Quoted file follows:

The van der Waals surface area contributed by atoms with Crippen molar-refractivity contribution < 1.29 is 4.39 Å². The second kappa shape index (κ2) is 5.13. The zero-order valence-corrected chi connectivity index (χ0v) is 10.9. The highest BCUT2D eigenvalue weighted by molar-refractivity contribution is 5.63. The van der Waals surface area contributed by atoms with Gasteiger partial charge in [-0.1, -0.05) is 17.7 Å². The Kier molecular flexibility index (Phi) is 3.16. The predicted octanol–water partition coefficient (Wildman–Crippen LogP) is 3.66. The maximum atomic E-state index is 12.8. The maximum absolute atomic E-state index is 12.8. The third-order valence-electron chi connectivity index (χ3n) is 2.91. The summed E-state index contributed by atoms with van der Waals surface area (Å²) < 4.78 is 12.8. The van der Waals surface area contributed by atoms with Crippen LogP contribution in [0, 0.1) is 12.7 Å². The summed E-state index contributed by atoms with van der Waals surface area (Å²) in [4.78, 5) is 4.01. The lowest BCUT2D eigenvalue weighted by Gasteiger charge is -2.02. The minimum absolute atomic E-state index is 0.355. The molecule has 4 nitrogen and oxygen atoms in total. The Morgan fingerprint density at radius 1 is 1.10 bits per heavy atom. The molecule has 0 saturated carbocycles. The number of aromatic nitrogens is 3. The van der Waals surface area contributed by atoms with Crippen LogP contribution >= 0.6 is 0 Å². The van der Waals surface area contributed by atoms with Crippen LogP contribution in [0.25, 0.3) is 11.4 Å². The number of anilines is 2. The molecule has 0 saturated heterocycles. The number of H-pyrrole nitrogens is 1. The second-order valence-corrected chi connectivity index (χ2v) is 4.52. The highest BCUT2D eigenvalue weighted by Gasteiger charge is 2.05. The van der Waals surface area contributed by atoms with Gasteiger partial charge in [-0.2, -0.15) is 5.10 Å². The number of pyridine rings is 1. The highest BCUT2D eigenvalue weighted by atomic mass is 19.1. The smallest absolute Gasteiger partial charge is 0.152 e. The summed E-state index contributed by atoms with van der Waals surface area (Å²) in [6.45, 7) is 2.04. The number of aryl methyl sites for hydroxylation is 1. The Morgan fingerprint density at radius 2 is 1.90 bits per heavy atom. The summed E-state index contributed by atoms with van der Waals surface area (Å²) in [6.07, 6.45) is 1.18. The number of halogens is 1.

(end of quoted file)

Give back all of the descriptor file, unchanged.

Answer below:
The van der Waals surface area contributed by atoms with Crippen molar-refractivity contribution < 1.29 is 4.39 Å². The second kappa shape index (κ2) is 5.13. The zero-order valence-corrected chi connectivity index (χ0v) is 10.9. The highest BCUT2D eigenvalue weighted by molar-refractivity contribution is 5.63. The van der Waals surface area contributed by atoms with Gasteiger partial charge in [-0.1, -0.05) is 17.7 Å². The Kier molecular flexibility index (Phi) is 3.16. The predicted octanol–water partition coefficient (Wildman–Crippen LogP) is 3.66. The maximum atomic E-state index is 12.8. The maximum absolute atomic E-state index is 12.8. The third-order valence-electron chi connectivity index (χ3n) is 2.91. The summed E-state index contributed by atoms with van der Waals surface area (Å²) < 4.78 is 12.8. The van der Waals surface area contributed by atoms with Crippen LogP contribution in [0, 0.1) is 12.7 Å². The summed E-state index contributed by atoms with van der Waals surface area (Å²) in [4.78, 5) is 4.01. The lowest BCUT2D eigenvalue weighted by Gasteiger charge is -2.02. The minimum absolute atomic E-state index is 0.355. The molecule has 4 nitrogen and oxygen atoms in total. The Morgan fingerprint density at radius 1 is 1.10 bits per heavy atom. The molecule has 0 saturated carbocycles. The number of aromatic nitrogens is 3. The van der Waals surface area contributed by atoms with Crippen LogP contribution >= 0.6 is 0 Å². The van der Waals surface area contributed by atoms with Crippen LogP contribution in [0.25, 0.3) is 11.4 Å². The number of anilines is 2. The molecule has 0 saturated heterocycles. The number of H-pyrrole nitrogens is 1. The second-order valence-corrected chi connectivity index (χ2v) is 4.52. The highest BCUT2D eigenvalue weighted by Gasteiger charge is 2.05. The van der Waals surface area contributed by atoms with Gasteiger partial charge in [-0.2, -0.15) is 5.10 Å². The number of pyridine rings is 1. The highest BCUT2D eigenvalue weighted by atomic mass is 19.1. The smallest absolute Gasteiger partial charge is 0.152 e. The summed E-state index contributed by atoms with van der Waals surface area (Å²) in [6.45, 7) is 2.04. The number of aryl methyl sites for hydroxylation is 1. The Morgan fingerprint density at radius 2 is 1.90 bits per heavy atom. The summed E-state index contributed by atoms with van der Waals surface area (Å²) in [6.07, 6.45) is 1.18. The number of halogens is 1.